Interfacial Colloid Jamming: From Fundamentals to Applications

Seminar series
Physical Chemistry Seminar
Mon, Dec 2 4:00pm
2033 Young Hall
Speaker Professor Ali Mohraz
University of California, Irvine
Dept. of Chemical Engineering and Materials Science

Abstract: Particle sequestration at the interface of immiscible fluids has been known for decades and exploited in the formulation of solid-stabilized (Pickering) emulsions for drug delivery, oil recovery, food, and personal care products, to name a few.  More recently, new classes of multi-phase mixtures have emerged that exploit interfacial colloid jamming, bridging, ordering, and aggregation for the assembly of higher-order structures from colloidal building blocks. Such mixtures can exhibit rich and highly complex rheology over a wide range of compositions.  In addition, the multiphase nature of these systems makes them excellent templates for the synthesis of bulk composite materials with tunable morphology at the nano- to micrometer scales.  In this talk, our recent efforts to better understand the microstructure and rheology of this new class of soft materials and utilize them for the synthesis of functional composites will be presented with two different examples.  Both systems involve particle assembly at fluid interfaces leading to a fluid-to-gel transition, but through fundamentally distinct mechanisms.  The microstructural origins of gel-like rheology in these mixtures are investigated by quantitative confocal microscopy and bulk rheometry, and will be discussed and compared to traditional systems in which attractive interparticle interactions are a requirement for gelation.  Finally, examples of composite materials derived from these systems will be presented, and their potential applications in electrochemical energy conversion and storage, sensing, catalysis, and tissue engineering will be discussed.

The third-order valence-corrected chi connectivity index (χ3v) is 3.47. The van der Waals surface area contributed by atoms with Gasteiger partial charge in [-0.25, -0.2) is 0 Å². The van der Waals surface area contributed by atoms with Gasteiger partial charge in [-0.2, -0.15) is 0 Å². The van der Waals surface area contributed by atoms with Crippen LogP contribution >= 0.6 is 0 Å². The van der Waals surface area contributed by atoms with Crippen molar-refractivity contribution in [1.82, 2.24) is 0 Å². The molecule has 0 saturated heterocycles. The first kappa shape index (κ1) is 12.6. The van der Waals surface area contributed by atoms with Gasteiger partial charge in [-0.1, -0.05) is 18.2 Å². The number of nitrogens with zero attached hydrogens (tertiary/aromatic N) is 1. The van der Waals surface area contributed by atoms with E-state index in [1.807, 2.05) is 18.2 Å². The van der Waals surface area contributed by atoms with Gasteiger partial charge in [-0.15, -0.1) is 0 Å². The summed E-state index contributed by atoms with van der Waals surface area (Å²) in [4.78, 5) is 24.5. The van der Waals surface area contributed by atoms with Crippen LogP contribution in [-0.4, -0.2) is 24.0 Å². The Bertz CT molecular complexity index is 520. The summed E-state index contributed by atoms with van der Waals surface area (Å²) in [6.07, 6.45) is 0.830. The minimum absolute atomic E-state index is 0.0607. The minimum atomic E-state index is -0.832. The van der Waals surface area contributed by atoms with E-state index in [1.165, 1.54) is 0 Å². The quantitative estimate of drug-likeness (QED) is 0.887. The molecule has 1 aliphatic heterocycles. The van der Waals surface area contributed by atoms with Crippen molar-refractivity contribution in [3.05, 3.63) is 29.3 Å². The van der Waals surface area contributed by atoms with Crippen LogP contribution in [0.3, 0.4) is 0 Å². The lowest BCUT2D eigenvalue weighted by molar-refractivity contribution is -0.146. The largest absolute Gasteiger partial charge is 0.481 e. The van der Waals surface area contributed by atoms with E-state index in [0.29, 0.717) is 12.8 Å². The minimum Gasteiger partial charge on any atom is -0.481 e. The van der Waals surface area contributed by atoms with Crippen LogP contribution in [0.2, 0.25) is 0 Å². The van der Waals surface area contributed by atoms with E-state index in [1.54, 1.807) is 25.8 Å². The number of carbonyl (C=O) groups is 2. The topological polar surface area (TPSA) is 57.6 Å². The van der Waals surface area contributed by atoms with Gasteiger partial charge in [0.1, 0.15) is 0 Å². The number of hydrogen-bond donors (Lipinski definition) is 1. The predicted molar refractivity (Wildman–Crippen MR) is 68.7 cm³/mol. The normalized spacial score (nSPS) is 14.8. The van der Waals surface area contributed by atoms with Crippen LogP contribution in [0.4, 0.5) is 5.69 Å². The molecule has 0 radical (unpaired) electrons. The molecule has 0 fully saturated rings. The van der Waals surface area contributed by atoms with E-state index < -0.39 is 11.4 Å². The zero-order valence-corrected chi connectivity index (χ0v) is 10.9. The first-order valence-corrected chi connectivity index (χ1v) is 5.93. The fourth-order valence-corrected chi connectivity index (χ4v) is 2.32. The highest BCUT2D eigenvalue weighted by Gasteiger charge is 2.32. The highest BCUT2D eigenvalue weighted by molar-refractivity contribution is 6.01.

Ali Mohraz received his BSc, ME, and PhD in Chemical Engineering from Azad University, The City University of New York, and The University of Michigan, respectively, and his postdoctoral training at the Frederick Seitz Materials Research Laboratory at The University of Illinois.  He is currently an Associate Professor of Chemical Engineering and Materials Science at the University of California, Irvine.  Dr. Mohraz’s primary research interests are in colloid science and complex fluids engineering, including colloidal assembly at fluid interfaces and microstructural evolution of complex fluids under transient large-strain deformations.